- The case was reported in the city of Bayannur, which has issued a level-three plague prevention warning.
- Modern antibiotics can effectively treat bubonic plague, which spreads mainly by fleas.
- Chinese health officials are also monitoring a newly discovered type of swine flu that has the potential to develop into a pandemic virus.
Bacteria under microscope
needpix.com<p>Today, bubonic plague can be treated effectively with antibiotics.</p><p style="margin-left: 20px;">"Unlike in the 14th century, we now have an understanding of how this disease is transmitted," Dr. Shanthi Kappagoda, an infectious disease physician at Stanford Health Care, told <a href="https://www.healthline.com/health-news/seriously-dont-worry-about-the-plague#Heres-how-the-plague-spreads" target="_blank">Healthline</a>. "We know how to prevent it — avoid handling sick or dead animals in areas where there is transmission. We are also able to treat patients who are infected with effective antibiotics, and can give antibiotics to people who may have been exposed to the bacteria [and] prevent them [from] getting sick."</p>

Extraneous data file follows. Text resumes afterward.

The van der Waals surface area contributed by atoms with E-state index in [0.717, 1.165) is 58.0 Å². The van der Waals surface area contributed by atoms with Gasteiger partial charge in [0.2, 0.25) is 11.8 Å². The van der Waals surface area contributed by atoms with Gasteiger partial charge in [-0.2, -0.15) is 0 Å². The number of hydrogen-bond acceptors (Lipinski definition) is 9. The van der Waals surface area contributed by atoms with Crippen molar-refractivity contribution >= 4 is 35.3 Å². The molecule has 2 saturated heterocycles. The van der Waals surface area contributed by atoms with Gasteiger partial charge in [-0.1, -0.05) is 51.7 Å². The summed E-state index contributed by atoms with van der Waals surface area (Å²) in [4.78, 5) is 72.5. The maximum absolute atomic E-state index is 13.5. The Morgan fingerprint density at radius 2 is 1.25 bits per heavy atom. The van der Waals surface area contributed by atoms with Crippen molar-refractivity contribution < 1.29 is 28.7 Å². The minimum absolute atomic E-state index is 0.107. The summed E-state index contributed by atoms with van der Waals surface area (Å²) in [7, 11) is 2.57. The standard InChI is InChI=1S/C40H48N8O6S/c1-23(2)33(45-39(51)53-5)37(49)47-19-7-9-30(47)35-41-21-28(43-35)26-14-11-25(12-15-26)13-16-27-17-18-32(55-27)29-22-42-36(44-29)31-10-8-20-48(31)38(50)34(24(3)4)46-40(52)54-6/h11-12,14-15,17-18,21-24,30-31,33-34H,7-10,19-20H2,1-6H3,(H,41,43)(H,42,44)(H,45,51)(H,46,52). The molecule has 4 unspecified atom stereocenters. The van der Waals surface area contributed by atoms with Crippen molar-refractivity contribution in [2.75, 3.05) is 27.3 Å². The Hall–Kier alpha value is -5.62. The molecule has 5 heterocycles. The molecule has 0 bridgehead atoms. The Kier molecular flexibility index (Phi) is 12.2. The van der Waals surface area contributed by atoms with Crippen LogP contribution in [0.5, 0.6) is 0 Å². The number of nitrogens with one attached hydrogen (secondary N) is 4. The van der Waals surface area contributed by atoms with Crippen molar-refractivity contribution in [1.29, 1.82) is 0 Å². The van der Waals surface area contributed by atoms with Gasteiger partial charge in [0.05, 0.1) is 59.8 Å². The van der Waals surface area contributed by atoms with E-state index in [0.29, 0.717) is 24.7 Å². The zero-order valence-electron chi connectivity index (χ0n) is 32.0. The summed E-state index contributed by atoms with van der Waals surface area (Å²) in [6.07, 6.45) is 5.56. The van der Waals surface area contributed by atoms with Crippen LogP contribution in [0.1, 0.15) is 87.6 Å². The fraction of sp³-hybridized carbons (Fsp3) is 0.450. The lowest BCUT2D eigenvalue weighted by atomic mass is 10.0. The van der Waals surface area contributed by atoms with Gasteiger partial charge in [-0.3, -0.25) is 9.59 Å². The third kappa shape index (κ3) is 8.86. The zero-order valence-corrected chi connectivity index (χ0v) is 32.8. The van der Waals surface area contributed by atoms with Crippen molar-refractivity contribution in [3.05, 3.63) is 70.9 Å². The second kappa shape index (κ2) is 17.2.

This plague patient is displaying a swollen, ruptured inguinal lymph node, or buboe.
Centers for Disease Control and Prevention<p>Still, hundreds of people develop bubonic plague every year. In the U.S., a handful of cases occur annually, particularly in New Mexico, Arizona and Colorado, <a href="https://www.cdc.gov/plague/faq/index.html" target="_blank">where habitats allow the bacteria to spread more easily among wild rodent populations</a>. But these cases are very rare, mainly because you need to be in close contact with rodents in order to get infected. And though plague can spread from human to human, this <a href="https://www.healthline.com/health-news/seriously-dont-worry-about-the-plague#Heres-how-the-plague-spreads" target="_blank">only occurs with pneumonic plague</a>, and transmission is also rare.</p>